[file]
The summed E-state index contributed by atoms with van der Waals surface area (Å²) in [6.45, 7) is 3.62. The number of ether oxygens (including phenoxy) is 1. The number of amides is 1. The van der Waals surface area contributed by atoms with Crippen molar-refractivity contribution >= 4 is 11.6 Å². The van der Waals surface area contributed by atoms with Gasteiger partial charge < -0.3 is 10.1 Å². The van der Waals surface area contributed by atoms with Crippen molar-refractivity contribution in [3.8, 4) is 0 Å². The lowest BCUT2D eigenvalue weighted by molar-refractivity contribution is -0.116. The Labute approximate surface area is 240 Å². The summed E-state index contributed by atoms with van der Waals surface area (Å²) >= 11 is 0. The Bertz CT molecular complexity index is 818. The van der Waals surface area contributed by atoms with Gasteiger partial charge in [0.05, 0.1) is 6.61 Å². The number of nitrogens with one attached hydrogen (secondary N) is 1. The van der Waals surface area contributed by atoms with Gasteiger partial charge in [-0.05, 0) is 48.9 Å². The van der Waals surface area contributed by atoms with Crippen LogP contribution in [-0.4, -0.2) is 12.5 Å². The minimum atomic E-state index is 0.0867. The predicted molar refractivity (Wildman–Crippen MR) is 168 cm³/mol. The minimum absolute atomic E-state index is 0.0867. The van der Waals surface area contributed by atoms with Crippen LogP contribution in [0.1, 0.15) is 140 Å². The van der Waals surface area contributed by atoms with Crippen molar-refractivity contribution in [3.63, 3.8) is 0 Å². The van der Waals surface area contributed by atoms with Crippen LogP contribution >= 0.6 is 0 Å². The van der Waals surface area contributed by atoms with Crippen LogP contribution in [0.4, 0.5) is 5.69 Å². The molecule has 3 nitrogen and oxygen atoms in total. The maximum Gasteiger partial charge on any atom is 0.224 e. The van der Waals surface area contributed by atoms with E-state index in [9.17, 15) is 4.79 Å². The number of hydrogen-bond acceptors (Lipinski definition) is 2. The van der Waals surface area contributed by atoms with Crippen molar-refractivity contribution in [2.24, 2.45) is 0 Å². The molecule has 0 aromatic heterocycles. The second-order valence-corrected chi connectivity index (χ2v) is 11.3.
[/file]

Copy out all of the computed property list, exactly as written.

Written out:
The summed E-state index contributed by atoms with van der Waals surface area (Å²) in [6.45, 7) is 3.62. The number of ether oxygens (including phenoxy) is 1. The number of amides is 1. The van der Waals surface area contributed by atoms with Crippen molar-refractivity contribution >= 4 is 11.6 Å². The van der Waals surface area contributed by atoms with Gasteiger partial charge < -0.3 is 10.1 Å². The van der Waals surface area contributed by atoms with Crippen molar-refractivity contribution in [3.8, 4) is 0 Å². The lowest BCUT2D eigenvalue weighted by molar-refractivity contribution is -0.116. The Labute approximate surface area is 240 Å². The summed E-state index contributed by atoms with van der Waals surface area (Å²) >= 11 is 0. The Bertz CT molecular complexity index is 818. The van der Waals surface area contributed by atoms with Gasteiger partial charge in [0.05, 0.1) is 6.61 Å². The number of nitrogens with one attached hydrogen (secondary N) is 1. The van der Waals surface area contributed by atoms with Gasteiger partial charge in [-0.05, 0) is 48.9 Å². The van der Waals surface area contributed by atoms with Crippen LogP contribution in [-0.4, -0.2) is 12.5 Å². The minimum atomic E-state index is 0.0867. The predicted molar refractivity (Wildman–Crippen MR) is 168 cm³/mol. The minimum absolute atomic E-state index is 0.0867. The van der Waals surface area contributed by atoms with Crippen LogP contribution in [0.1, 0.15) is 140 Å². The van der Waals surface area contributed by atoms with Crippen molar-refractivity contribution in [3.63, 3.8) is 0 Å². The van der Waals surface area contributed by atoms with Crippen LogP contribution >= 0.6 is 0 Å². The van der Waals surface area contributed by atoms with Crippen LogP contribution in [0.4, 0.5) is 5.69 Å². The molecule has 3 nitrogen and oxygen atoms in total. The maximum Gasteiger partial charge on any atom is 0.224 e. The van der Waals surface area contributed by atoms with E-state index in [9.17, 15) is 4.79 Å². The number of hydrogen-bond acceptors (Lipinski definition) is 2. The van der Waals surface area contributed by atoms with Crippen molar-refractivity contribution in [2.24, 2.45) is 0 Å². The molecule has 0 aromatic heterocycles. The second-order valence-corrected chi connectivity index (χ2v) is 11.3.